Much good fun was had by all. You, too, can enjoy film clips from this oeuvre at where I can promise you hours of entertainment (drill down through the years, through the topics listed to the videos links).

    Dr Widdis ended by asking us not to go round saying there's this woman in Cambridge denying the forced population movements, the famines and the Gulag, it's just that it's obvious that not everyone suffered under Stalin, some people did well.

    Mr Smiley, Sir, it may be utterly blameless but I do think it might be worth looking into. The film clips shown during the lecture were all spoken of as obvious propaganda -- compare comments elsewhere on the Gronblog about Pathé News -- and so it's a bit rich for the Head of Department in the Department of Slavonic Studies at Cambridge, for it is she, to claim that they demonstrated that some people did well under Stalin. Isn't it?


    2. On the way home, the wife and I listened to Dame Eliza Manningham-Buller's third Reith lecture at the end of which she said she hoped that by the time of her next visit to the Lubianka, they would have installed Ladies lavatories, it had all been a bit inconvenient last time she was there.

    Mr Smiley, Sir, could you send a lamplighter? Or one of Toby's pavement artists?
    Sunday, September 25, 2011 - 03:17 PM

  5. Crap adaptations.

    I rermember Greer Garson in P&P. She and Olivier had a ludicrous archery scene at a garden party? Garson and age. She played Calpurnia in the Brando version of "Julius Caesar"when she was over 50 [C. was 30 on the Ides of March 44 B.C.] and it showed. She also married the actor who played her young son in "Mrs Miniver" and it also looked peculiar.

    Bad Shakespeare film adaptations. I give you the modern verions of "Romeo+Juliet" sic] ]with DiCaprio [Brian Dennehy plays "Ted" Capulet] and "Titus" [Andronicus] with Hopkins [human meat pies and the ghastly Scottish actor Alan Cumming]. There was "Taming of the Shrew" with Burton; his infatuation with Taylor blinded him to the fact that she was a rotten actress with a screechy voice. I haven't seen Al Pacino in "The Merchant of Venice",.but I don't think it was very good. Shakespeare should be limited to classically-trained British actors [ditto Ibsen and Scandinavian actors].

    Jane Austen. "Emma" with the anaemic Paltrow exercising her pre-Shakespeare in Love accent. Film ruined by another ghastly Scottish actor IMcEwan] sporting a very unfortunate hair-style and making a complete hash of the obligatory ball sequence [see Miller and Armstrong who have hopefully killed off the ball sequences forever].

    And then there is "Alice in Wonderland". According to IMDb there have been 16 separate productions over the last 50 years. Not being brought up in Britain I have never understood the fascination with "Alice" [or "Peter Pan" or "Wind in the Willows" - though I have dark suspicions]. I have watched some of these adaptations and I simply don't get it. Why do they keep churning them out? Do they make money? Now, the Brothers Grimm and HC Anderson. That's another story - both lit and fig, as they say..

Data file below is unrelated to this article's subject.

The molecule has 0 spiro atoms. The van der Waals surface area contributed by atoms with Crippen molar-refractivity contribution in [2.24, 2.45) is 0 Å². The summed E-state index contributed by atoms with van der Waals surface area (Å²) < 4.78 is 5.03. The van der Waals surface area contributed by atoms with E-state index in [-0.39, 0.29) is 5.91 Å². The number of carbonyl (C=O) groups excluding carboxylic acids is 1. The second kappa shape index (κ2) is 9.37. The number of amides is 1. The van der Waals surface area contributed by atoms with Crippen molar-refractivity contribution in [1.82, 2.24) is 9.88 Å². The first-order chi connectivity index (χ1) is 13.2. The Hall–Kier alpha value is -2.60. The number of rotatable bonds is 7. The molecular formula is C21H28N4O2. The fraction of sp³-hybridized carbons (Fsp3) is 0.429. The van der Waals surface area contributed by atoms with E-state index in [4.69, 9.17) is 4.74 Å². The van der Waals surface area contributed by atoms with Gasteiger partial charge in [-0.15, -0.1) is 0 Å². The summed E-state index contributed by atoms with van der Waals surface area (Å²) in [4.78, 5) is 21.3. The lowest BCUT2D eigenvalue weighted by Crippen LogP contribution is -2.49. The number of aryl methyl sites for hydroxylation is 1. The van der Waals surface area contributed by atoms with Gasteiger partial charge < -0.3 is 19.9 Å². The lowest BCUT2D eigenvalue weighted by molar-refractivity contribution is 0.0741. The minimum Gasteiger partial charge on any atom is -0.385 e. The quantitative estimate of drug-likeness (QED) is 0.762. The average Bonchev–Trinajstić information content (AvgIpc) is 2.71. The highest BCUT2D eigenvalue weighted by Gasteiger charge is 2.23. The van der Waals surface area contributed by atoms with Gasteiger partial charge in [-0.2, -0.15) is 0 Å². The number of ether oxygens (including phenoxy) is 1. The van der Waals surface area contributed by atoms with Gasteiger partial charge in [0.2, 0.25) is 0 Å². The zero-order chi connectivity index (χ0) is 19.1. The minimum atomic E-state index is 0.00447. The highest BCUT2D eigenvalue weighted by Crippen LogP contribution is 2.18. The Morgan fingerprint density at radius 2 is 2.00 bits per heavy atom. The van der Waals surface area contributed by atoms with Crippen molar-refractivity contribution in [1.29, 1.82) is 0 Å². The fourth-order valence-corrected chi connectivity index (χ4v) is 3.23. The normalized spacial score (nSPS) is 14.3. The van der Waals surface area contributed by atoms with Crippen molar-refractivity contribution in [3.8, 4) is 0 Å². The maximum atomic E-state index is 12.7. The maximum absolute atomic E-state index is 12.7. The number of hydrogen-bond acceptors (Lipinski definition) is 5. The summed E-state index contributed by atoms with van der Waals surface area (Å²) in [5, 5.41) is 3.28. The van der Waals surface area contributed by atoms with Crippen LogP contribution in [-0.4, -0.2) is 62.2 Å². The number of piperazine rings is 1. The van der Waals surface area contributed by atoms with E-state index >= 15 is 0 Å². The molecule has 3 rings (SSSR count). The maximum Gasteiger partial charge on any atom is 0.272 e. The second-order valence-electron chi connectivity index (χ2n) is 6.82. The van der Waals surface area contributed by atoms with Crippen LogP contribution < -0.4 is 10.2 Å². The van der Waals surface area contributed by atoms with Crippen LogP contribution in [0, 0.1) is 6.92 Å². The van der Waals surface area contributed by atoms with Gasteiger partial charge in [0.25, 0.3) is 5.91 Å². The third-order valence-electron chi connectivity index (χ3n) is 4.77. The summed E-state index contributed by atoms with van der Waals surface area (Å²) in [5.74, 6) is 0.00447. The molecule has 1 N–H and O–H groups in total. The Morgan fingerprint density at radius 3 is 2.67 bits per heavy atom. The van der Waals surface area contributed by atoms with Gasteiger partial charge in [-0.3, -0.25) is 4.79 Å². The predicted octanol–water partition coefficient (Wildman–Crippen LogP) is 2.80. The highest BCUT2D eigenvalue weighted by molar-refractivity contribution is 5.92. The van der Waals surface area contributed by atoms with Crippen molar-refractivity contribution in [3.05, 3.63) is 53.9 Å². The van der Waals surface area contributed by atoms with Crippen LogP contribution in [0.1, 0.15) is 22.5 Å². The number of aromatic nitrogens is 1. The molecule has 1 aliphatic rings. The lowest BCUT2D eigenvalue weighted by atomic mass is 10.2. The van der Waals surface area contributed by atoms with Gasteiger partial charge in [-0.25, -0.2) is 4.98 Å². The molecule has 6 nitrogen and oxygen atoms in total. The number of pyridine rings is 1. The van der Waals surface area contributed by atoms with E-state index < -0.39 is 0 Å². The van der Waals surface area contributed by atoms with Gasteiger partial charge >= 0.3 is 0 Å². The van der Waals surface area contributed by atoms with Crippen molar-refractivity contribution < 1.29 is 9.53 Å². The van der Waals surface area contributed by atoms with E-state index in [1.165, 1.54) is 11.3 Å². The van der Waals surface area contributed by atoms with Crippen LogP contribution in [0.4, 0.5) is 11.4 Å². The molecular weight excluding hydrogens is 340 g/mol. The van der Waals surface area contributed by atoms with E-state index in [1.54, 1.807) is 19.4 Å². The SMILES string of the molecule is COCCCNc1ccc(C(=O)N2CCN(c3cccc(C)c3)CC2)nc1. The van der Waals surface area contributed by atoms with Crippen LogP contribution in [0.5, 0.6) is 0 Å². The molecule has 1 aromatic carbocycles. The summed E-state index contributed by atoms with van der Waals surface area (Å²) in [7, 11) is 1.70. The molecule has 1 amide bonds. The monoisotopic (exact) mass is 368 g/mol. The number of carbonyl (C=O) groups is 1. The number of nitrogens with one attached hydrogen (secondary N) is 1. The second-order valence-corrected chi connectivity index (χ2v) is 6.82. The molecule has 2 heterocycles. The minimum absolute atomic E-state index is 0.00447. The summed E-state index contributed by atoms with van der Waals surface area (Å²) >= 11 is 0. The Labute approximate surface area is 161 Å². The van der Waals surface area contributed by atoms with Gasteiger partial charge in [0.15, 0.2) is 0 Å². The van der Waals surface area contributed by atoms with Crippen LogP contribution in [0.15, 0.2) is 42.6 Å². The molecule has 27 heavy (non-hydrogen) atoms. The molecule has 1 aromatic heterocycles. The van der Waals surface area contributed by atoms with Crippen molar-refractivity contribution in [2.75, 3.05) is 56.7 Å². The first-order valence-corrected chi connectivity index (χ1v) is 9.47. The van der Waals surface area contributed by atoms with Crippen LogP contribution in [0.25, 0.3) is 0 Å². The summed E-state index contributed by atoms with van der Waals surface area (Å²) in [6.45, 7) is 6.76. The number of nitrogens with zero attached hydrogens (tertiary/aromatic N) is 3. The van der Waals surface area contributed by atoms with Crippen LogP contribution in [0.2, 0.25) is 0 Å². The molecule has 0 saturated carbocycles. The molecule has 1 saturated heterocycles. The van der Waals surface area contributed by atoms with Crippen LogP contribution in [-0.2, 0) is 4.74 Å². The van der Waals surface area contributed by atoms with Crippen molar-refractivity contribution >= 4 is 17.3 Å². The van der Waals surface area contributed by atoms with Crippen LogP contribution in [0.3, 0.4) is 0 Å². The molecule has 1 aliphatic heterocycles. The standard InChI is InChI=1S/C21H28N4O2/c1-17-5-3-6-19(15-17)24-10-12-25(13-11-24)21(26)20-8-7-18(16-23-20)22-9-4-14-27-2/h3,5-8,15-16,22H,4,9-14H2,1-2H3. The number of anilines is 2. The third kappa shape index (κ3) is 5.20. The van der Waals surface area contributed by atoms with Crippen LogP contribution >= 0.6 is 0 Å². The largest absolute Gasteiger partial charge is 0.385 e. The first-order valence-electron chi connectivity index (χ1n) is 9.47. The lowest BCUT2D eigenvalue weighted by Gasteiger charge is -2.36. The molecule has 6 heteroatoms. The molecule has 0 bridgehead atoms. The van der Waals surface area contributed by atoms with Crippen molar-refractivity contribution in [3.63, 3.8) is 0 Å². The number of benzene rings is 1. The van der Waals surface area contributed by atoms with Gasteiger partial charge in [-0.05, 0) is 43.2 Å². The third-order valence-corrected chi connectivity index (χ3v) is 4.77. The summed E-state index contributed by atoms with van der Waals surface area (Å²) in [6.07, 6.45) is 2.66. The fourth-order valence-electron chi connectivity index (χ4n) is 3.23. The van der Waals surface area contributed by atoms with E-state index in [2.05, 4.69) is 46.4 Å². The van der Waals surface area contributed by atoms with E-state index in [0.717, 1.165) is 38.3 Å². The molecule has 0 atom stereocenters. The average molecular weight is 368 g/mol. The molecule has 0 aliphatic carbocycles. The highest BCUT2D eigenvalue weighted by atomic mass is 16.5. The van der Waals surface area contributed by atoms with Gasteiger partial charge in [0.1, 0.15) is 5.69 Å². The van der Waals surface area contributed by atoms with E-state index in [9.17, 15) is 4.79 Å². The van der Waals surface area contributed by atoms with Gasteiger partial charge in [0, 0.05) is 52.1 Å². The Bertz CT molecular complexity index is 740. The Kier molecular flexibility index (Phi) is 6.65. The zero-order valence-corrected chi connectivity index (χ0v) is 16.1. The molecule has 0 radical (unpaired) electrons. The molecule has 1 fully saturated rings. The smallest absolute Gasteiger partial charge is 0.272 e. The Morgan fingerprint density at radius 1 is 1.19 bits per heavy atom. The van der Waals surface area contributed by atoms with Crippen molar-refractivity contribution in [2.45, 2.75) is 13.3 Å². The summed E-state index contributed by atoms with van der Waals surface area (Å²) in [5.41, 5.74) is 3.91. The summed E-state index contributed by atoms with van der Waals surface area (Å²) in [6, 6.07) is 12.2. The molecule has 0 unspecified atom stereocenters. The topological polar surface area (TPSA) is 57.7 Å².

To end on ghastly Scottish actors - Robert Carlyle in "Hitler. The Rise of Evil" [2003]. There is a scene where Carlyle is invited to an upmarket dinner party and fronts up in his Lederhosen looking like a little boy. It is surreal. Hitler and Alice. Where would the studios spend their money otherwise?
    Monday, September 26, 2011 - 08:29 AM

  6. MULTICULTURALIST11 October 2011 at 22:00

    Shakespeare should only be performed by British actors? Nonsense. I have just heard on Radio 4 that the Globe Theatre is mounting a festival of 37 of Shakespeare's plays next spring as part of "The Cultural Olympics". They will be performed by the national theatre companies of 37 selected countries [non- English speaking]. The director of the Globe who is organizing this event [I missed his name] delivered the following insights in the course of the interview in case you missed it: " They care passionately about Shakespeare in the Sudan - it helped sustain them through their recent civil wars"; " Not being able to understand the various languages will help the audiences to focus on the architecture of the plays" and "Argentina is located at the southern tip of South America".

    "Cymbeline" in the Sudanese dialect sounds like a fun night out. Book early to avoid disappointment. What next? TTSP in Farsi or Swahili? We do indeed live in exciting and sensible times.
    Tuesday, September 27, 2011 - 09:45 AM

  7. The mini series was far and away much better than the pile of toot the Blog waxes lyrical about. Typically modern take; concentrating as it does, on the Gay aspect.
    I notice the Blog makes no mention of the sequel to Tinker..
    Not surprising, really. They appear to have resigned themselves to the fact that they where out of their depth with Tinker..
    that the sequel isn't going to happen.

    I can only think they used big names in order to sell a weak screenplay as the big names appeared to play their parts in the spirit of Patrick Stewart, but not nearly as polished.
    The musical end summed up the whole repast.
    A crossbow. I suppose Aids would've taken too long however, they could've played it to music and made that the sequel. Lol